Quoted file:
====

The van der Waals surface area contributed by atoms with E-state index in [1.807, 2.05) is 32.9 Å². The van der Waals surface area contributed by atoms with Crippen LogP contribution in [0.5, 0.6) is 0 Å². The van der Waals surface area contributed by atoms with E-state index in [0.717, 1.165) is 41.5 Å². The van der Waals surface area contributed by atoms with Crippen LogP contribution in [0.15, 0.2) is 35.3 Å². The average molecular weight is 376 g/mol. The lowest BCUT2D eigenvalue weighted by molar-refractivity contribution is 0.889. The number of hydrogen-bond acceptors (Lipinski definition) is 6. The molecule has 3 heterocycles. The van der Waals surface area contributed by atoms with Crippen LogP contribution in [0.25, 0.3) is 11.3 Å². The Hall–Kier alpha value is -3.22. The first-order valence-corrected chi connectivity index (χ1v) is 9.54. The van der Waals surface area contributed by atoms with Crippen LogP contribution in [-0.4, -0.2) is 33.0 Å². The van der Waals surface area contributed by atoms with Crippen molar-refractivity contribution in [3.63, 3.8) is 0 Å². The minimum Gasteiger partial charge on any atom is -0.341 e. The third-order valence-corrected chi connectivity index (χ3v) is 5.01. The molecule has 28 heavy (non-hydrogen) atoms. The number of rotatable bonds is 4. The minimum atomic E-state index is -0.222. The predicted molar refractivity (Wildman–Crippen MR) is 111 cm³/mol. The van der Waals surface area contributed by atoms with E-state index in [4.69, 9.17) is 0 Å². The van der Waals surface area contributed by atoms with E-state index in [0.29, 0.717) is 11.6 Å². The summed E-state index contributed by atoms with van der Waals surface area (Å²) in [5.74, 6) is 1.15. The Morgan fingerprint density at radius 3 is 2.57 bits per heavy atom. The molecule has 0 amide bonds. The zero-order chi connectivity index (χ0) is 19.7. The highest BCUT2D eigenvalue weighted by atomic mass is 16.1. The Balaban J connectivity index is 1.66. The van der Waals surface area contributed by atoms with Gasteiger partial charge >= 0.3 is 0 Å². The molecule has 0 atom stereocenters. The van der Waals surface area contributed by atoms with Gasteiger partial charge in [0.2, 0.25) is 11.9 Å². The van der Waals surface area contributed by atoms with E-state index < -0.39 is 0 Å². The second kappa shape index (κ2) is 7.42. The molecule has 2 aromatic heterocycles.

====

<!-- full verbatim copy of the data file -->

The van der Waals surface area contributed by atoms with E-state index in [1.807, 2.05) is 32.9 Å². The van der Waals surface area contributed by atoms with Crippen LogP contribution in [0.5, 0.6) is 0 Å². The van der Waals surface area contributed by atoms with E-state index in [0.717, 1.165) is 41.5 Å². The van der Waals surface area contributed by atoms with Crippen LogP contribution in [0.15, 0.2) is 35.3 Å². The average molecular weight is 376 g/mol. The lowest BCUT2D eigenvalue weighted by molar-refractivity contribution is 0.889. The number of hydrogen-bond acceptors (Lipinski definition) is 6. The molecule has 3 heterocycles. The van der Waals surface area contributed by atoms with Crippen LogP contribution in [0.25, 0.3) is 11.3 Å². The Hall–Kier alpha value is -3.22. The first-order valence-corrected chi connectivity index (χ1v) is 9.54. The van der Waals surface area contributed by atoms with Crippen LogP contribution in [-0.4, -0.2) is 33.0 Å². The van der Waals surface area contributed by atoms with Crippen molar-refractivity contribution in [3.63, 3.8) is 0 Å². The minimum Gasteiger partial charge on any atom is -0.341 e. The third-order valence-corrected chi connectivity index (χ3v) is 5.01. The molecule has 28 heavy (non-hydrogen) atoms. The number of rotatable bonds is 4. The minimum atomic E-state index is -0.222. The predicted molar refractivity (Wildman–Crippen MR) is 111 cm³/mol. The van der Waals surface area contributed by atoms with E-state index in [4.69, 9.17) is 0 Å². The van der Waals surface area contributed by atoms with E-state index in [0.29, 0.717) is 11.6 Å². The summed E-state index contributed by atoms with van der Waals surface area (Å²) in [5.74, 6) is 1.15. The Morgan fingerprint density at radius 3 is 2.57 bits per heavy atom. The molecule has 0 amide bonds. The zero-order chi connectivity index (χ0) is 19.7. The highest BCUT2D eigenvalue weighted by atomic mass is 16.1. The Balaban J connectivity index is 1.66. The van der Waals surface area contributed by atoms with Gasteiger partial charge >= 0.3 is 0 Å². The molecule has 0 atom stereocenters. The van der Waals surface area contributed by atoms with Gasteiger partial charge in [0.2, 0.25) is 11.9 Å². The van der Waals surface area contributed by atoms with E-state index < -0.39 is 0 Å². The second kappa shape index (κ2) is 7.42. The molecule has 2 aromatic heterocycles.